Application of GST to Cross-Border Transactions
On 11 June 2008 the Assistant Treasurer announced that he had asked the Board of Taxation to undertake a review of the legal framework for the administration of the GST. On 12 May 2009, the then Assistant Treasurer announced the release of the Board’s report on the review of the legal framework for the administration of the GST and also announced a new review to be undertaken by the Board on the application of the GST to cross‑border transactions. This request was in response to the Boards recommendation in the legal framework report that the Government should investigate the issues surrounding non-residents and cross-border transactions due to a large number of issues raised in public consultations and submissions.
Terms of Reference
The Board was asked to consult widely with relevant stakeholders and report to the Government on improvements to the design of the GST system necessary to ensure that cross‑border transactions are treated in an efficient and effective manner. A particular focus was those design features underpinning the involvement of non‑residents in the Australian GST system with a view to simplifying the design. The review was to include, but not be limited to, the consideration of:
- the impact of the current cross‑border provisions on the international competitiveness of Australian enterprises;
- the extent to which non‑residents should be drawn into the operation of the GST;
- the role of resident agents acting for non‑residents and whether there is scope to broaden it; and
- ways to simplify and reduce compliance and administrative costs associated with cross‑border transactions.
The Board was to have regard to the design features of the GST as a multi‑stage value added tax and should also ensure that any possible changes do not undermine the integrity of the GST in aiming to tax final consumption in Australia. In considering any changes, the Board was to ensure that its recommendations have regard to the likely impact on revenue. After considering the views of all stakeholders the Board was to provide a final report to the Government by the end of February 2010.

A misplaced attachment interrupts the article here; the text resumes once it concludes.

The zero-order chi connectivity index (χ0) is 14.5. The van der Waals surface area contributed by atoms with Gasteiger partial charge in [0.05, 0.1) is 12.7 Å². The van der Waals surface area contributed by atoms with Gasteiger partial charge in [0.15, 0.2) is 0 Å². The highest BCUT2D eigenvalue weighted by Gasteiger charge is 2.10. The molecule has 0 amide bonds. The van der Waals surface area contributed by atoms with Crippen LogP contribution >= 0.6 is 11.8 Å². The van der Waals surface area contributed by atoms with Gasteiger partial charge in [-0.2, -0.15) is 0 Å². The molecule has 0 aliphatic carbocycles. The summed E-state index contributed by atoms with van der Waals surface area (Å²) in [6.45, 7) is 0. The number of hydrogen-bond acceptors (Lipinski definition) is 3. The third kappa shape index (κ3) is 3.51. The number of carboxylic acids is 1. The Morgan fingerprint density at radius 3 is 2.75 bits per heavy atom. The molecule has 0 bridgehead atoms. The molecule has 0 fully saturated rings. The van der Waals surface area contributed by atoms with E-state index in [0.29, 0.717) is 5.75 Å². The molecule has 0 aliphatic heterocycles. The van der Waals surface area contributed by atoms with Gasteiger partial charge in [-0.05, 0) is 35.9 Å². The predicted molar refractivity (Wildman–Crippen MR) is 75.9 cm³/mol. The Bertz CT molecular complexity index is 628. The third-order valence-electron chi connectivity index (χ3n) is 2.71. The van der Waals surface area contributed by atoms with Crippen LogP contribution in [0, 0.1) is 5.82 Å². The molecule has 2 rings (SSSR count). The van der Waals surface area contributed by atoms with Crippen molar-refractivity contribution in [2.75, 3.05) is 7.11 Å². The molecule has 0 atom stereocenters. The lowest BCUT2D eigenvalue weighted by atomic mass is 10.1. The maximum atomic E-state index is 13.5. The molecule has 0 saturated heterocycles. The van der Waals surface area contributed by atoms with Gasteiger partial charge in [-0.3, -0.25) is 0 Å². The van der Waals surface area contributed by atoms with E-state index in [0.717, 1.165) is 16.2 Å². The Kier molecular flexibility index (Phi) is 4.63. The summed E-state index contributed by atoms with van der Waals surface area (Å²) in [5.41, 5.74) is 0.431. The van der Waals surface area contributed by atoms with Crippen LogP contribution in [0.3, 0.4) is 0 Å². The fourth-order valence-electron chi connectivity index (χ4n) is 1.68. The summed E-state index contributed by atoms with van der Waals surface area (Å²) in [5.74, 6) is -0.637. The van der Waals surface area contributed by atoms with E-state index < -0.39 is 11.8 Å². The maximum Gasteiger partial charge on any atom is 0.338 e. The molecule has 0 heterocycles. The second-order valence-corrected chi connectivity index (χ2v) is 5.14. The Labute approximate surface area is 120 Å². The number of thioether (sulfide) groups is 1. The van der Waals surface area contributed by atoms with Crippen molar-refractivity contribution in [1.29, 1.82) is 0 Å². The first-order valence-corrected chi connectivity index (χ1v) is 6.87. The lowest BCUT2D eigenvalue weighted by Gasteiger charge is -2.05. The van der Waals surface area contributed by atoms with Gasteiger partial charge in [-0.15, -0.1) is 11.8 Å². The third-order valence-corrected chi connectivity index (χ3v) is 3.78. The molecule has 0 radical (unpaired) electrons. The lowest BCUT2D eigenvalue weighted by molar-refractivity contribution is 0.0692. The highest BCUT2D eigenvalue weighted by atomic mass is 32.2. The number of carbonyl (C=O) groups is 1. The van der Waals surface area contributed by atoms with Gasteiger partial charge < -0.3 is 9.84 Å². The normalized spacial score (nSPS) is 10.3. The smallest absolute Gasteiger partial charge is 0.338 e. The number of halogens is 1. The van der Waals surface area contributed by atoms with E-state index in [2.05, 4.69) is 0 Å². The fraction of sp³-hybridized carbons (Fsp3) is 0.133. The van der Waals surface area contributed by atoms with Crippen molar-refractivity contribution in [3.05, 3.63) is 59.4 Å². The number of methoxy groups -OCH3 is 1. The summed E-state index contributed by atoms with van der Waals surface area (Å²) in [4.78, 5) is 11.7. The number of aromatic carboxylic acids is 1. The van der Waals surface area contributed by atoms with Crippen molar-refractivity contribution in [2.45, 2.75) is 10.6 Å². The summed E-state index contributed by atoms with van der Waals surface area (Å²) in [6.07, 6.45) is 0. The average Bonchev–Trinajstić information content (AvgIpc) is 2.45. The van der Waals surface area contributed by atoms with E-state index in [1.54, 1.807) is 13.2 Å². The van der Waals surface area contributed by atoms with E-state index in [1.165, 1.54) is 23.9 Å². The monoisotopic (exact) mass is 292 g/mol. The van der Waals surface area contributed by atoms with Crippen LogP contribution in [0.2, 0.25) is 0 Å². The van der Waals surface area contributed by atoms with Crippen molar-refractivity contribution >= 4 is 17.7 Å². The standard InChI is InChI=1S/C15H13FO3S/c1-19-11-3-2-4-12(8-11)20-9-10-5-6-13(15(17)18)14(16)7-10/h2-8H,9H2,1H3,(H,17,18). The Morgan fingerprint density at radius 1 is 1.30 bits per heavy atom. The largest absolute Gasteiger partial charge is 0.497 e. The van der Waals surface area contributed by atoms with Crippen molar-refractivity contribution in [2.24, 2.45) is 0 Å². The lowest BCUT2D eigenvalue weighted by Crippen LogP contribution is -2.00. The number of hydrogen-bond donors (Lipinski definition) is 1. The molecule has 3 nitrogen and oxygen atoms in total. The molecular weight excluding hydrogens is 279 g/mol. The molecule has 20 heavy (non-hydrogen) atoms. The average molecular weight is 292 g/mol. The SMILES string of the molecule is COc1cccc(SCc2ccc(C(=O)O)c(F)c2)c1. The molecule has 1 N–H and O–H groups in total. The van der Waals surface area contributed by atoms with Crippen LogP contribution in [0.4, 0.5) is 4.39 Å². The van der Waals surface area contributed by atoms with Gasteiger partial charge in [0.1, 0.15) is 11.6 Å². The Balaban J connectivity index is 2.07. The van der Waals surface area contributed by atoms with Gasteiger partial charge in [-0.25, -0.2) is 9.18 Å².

On 29 July 2009, the Chairman of the Board of Taxation announced the release of its discussion paper on the review of the application of GST to cross-border transactions. In developing the discussion paper the Board consulted with members of its expert panel. The discussion paper:
- provided some background to how and the framework under which GST is applied to cross‑border transactions;
- examined issues relating to the application of GST to cross-border transactions; and
- explored various options to improve the application of GST to cross-border transactions.
The Board requested written submissions on the review of the application of GST to cross‑border transactions by 4 September 2009. All submissions received were acknowledged. The Board also held targeted consultation meetings with selected stakeholders who have made submissions. The purpose of these meetings was to clarify aspects of these submissions and to explore possible responses to issues raised in these submissions.
The Board completed its review of the application of GST to cross-border transactions and provided its report to the Assistant Treasurer in February 2010. In preparing its report the Board took into account the various submissions to the review and discussions with stakeholders.
On 11 May 2010, the then Assistant Treasurer announced the release of the Board of Taxation’s report on its review of the application of GST to cross‑border transactions. The Board made 14 recommendations which seek to simplify the design of the GST cross-border rules and improve the balance between ensuring Australia’s GST system does not draw in non‑residents unnecessarily and ensuring the existing GST tax base is maintained. In releasing the report the then Assistant Treasurer advised that the Government had accepted the Board’s recommendations but in relation to recommendation five the Government will be looking at approaches that do not impose an excessive compliance burden or revenue risk on Australian suppliers.
Further information on this review can be obtained from the Board of Taxation Secretariat on (02) 6263 4366 or at email@example.com.
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